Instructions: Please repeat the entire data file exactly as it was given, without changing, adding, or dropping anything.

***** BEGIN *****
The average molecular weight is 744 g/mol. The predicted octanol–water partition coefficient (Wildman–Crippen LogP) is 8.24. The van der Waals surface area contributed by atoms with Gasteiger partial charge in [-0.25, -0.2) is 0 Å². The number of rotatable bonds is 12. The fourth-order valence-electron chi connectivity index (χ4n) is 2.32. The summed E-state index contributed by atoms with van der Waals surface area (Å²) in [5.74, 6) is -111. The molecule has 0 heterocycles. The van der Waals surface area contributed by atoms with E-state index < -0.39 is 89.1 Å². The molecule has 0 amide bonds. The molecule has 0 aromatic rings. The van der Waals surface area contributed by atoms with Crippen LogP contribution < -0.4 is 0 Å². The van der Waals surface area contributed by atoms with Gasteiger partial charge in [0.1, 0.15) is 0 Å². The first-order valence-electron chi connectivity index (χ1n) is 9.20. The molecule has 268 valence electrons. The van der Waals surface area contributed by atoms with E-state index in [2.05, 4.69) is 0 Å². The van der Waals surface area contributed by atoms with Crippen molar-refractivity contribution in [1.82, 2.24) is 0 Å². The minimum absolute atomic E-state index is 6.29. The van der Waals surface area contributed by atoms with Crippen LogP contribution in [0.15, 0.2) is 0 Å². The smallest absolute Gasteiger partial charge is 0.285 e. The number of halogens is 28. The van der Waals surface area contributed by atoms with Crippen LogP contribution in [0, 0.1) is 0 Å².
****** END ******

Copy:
The average molecular weight is 744 g/mol. The predicted octanol–water partition coefficient (Wildman–Crippen LogP) is 8.24. The van der Waals surface area contributed by atoms with Gasteiger partial charge in [-0.25, -0.2) is 0 Å². The number of rotatable bonds is 12. The fourth-order valence-electron chi connectivity index (χ4n) is 2.32. The summed E-state index contributed by atoms with van der Waals surface area (Å²) in [5.74, 6) is -111. The molecule has 0 heterocycles. The van der Waals surface area contributed by atoms with E-state index < -0.39 is 89.1 Å². The molecule has 0 amide bonds. The molecule has 0 aromatic rings. The van der Waals surface area contributed by atoms with Crippen LogP contribution < -0.4 is 0 Å². The van der Waals surface area contributed by atoms with Gasteiger partial charge in [0.1, 0.15) is 0 Å². The first-order valence-electron chi connectivity index (χ1n) is 9.20. The molecule has 268 valence electrons. The van der Waals surface area contributed by atoms with E-state index in [2.05, 4.69) is 0 Å². The van der Waals surface area contributed by atoms with Crippen molar-refractivity contribution in [1.82, 2.24) is 0 Å². The minimum absolute atomic E-state index is 6.29. The van der Waals surface area contributed by atoms with Crippen LogP contribution in [0.15, 0.2) is 0 Å². The smallest absolute Gasteiger partial charge is 0.285 e. The number of halogens is 28. The van der Waals surface area contributed by atoms with Crippen LogP contribution in [0, 0.1) is 0 Å².